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Wills Versus Trusts

In this transcript, Clay Clark (Founder of Thrive15.com and owner of 9 businesses) and Wes Carter (Attorney for Winters & King Law, Inc.) discuss the importance of will versus trusts on Thrive15.com, the business sales training program.

Clay Clark:    Wes Carter, how are you, sir?

Wes Carter:    I’m well. How are you?

Clay Clark:    I’m doing awesome. I’ve got this orange highlighter today. Feeling great. I’ve got this … I’ve got this pen. I’ve got the pen, I’ve got this, I’ve got both of them. Ready to go.

Wes Carter:    It matches my tie.

Clay Clark:    It does! If you want to have it over here, you can.

Wes Carter:    Color coordinated.

Clay Clark:    We’re going to talk about wills and trusts today. And, specifically, wills versus trusts, and how that all works. But before we do, there’s a lot people all over the world asking the same question. They’re asking … they’re wanting me to ask you this … Who am I to stand in the way of the Thrivers who want to know this information? They’re saying, “legally speaking, are you in any way, shape, or form related to hurricane Ruben Carter, an American middleweight boxer who was wrongly convicted of murder and later freed via a petition of habeas corpus after spending almost 20 years of his life in prison?”

Wes Carter:    I was not … am not.

Clay Clark:    Sounds a little bit murky … I don’t know if we … we’ll move on.

Wes Carter:    [crosstalk 00:02:53] might have gotten married or divorced along the line, but no.

Clay Clark:    Do you want to plead the fifth? I understand you can … not in this space, but in court.

Wes Carter:    I don’t want to offend the Carter family.

Clay Clark:    So, now … we’ll hop into it now … Today, we’re talking about wills and trusts. But, before we can get into that, I’m going to read off the definitions of each one and then I’m going to get some clarification from you as to what it means in common sense terms that common folk like myself can understand.

Wes Carter:    Sure.

Clay Clark:    So, I define a will as being a document on which a person specifies the method to be applied in the management and distribution of their estate after their death.

Wes Carter:    That’s a very good definition.

Clay Clark:    Do you … tell me what this means to common folk. What is … in your mind, what is a will?

Wes Carter:    Just a written document … typed, written, depending on what kind of document it is … that says here’s what’s going to happen to my property when I pass away, here are my heirs. If there’s property left over after, I name all this property is going to go to this leftover bucket. And that’s pretty much what it is.

Clay Clark:    Let’s say … right now I’m 33 years old but I kind of sound like Mickey Mouse when I say, “I’m 33. Why do I need a will?” Why do I need a will?

Wes Carter:    Everyone needs a will … one, if you have children, you’re going to want to name who’s going to take care of your kids if something happens to you and your spouse. That’s one of the most important things, probably. And also it’s going to protect your family. You might be 33 and have five kids. And if you were to pass away, you don’t want your family to have to go to court and go through a very lengthy process … have … the wealthy man that you are, have all of your relatives come out of the woodwork … want a piece of the pie.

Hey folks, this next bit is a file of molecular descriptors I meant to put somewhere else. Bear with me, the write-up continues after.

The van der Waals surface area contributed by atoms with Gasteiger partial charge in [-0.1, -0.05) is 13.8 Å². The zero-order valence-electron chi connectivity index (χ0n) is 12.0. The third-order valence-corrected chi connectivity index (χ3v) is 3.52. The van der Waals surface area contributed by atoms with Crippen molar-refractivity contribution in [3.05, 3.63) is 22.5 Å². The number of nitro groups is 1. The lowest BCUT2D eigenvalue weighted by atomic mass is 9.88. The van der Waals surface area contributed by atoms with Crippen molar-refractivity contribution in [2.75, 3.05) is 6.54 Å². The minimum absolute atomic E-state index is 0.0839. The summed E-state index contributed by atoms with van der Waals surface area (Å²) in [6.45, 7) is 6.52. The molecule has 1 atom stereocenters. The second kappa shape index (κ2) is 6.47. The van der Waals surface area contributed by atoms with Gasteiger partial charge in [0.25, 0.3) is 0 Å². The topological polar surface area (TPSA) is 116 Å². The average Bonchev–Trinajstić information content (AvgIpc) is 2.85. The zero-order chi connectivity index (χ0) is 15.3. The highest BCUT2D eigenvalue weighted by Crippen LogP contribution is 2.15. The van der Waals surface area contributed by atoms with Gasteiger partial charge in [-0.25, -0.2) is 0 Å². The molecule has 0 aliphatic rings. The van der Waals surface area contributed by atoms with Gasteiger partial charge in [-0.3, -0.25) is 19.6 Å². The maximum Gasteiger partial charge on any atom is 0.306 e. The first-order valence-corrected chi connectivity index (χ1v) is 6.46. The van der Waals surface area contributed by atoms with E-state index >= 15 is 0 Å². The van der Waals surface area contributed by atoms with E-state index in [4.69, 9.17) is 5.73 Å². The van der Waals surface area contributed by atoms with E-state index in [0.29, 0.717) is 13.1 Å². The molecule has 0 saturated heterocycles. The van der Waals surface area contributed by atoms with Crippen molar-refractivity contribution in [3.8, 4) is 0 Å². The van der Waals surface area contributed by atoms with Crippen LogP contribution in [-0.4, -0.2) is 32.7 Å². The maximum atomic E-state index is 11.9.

Clay Clark:    Can I ask you this: Is it … if I eat a 100% gluten-free diet, 100% organic, I never … the chickens that I eat have been free range. They’ve never actually been enclosed in a cage. I’m doing all those things … I’m doing all the moves to extend my life. Do I still need a will?

Wes Carter:    Still need a will. You could be the healthiest man in the world and get hit by a bus.

Clay Clark:    Well, luckily, I stay away from buses. And I’ll tell you that. So I obviously don’t need a will. But … so now we’re moving on to trusts. I want to define the word trust. Wes, the good folks at Investopedia define a trust as, “A fiduciary relationship in which one party, known as a trustor, gives another party, the trustee, the right to hold the title to property or assets for the benefit of a third party, the beneficiary.” What? What does that mean? Thrive15.com, a site with sales training videos, can teach you what you need to know to grow.

Wes Carter:    Basically, it’s a legal document that sets up a little pool of assets, and you put the stuff in this pool and there’s one person named … or a group of people named … as the trustees, and they’re the people that watch over your property and decide, according to how you set up the rules, how to give the property away or what to do with it.

Clay Clark:    You hear a lot of conspiracy theories … you say it’s the Rockefeller trust that controls the world. It’s the Rothchild trust that controls the world. What do you … what are these trusts? People say … these trusts … does this mean someone has created this organization, now it’s been around for hundreds of years … walk me through this, here.

Wes Carter:    It basically can live on for a very long time, but it’s a piece of paper that says, “I’m going to create a trust, and I’m going to make these rules … I’m going to put this money into this imaginary thing and here are the rules by how it’s going to be distributed.”

Clay Clark:    Wow.

Wes Carter:    So you can do it for the benefit of a charity; you can do it for the benefit of your kids; or you can change it during your lifetime so that once you create it you can’t touch it again.

Clay Clark:    So you … the trust lives on forever, but the human does not.

Wes Carter:    Correct.

Clay Clark:    Okay. That’s your opinion because I eat gluten-free and I know that I will, in fact, live longer than most trusts. So …

Wes Carter:    You possibly can.

Clay Clark:    Okay.

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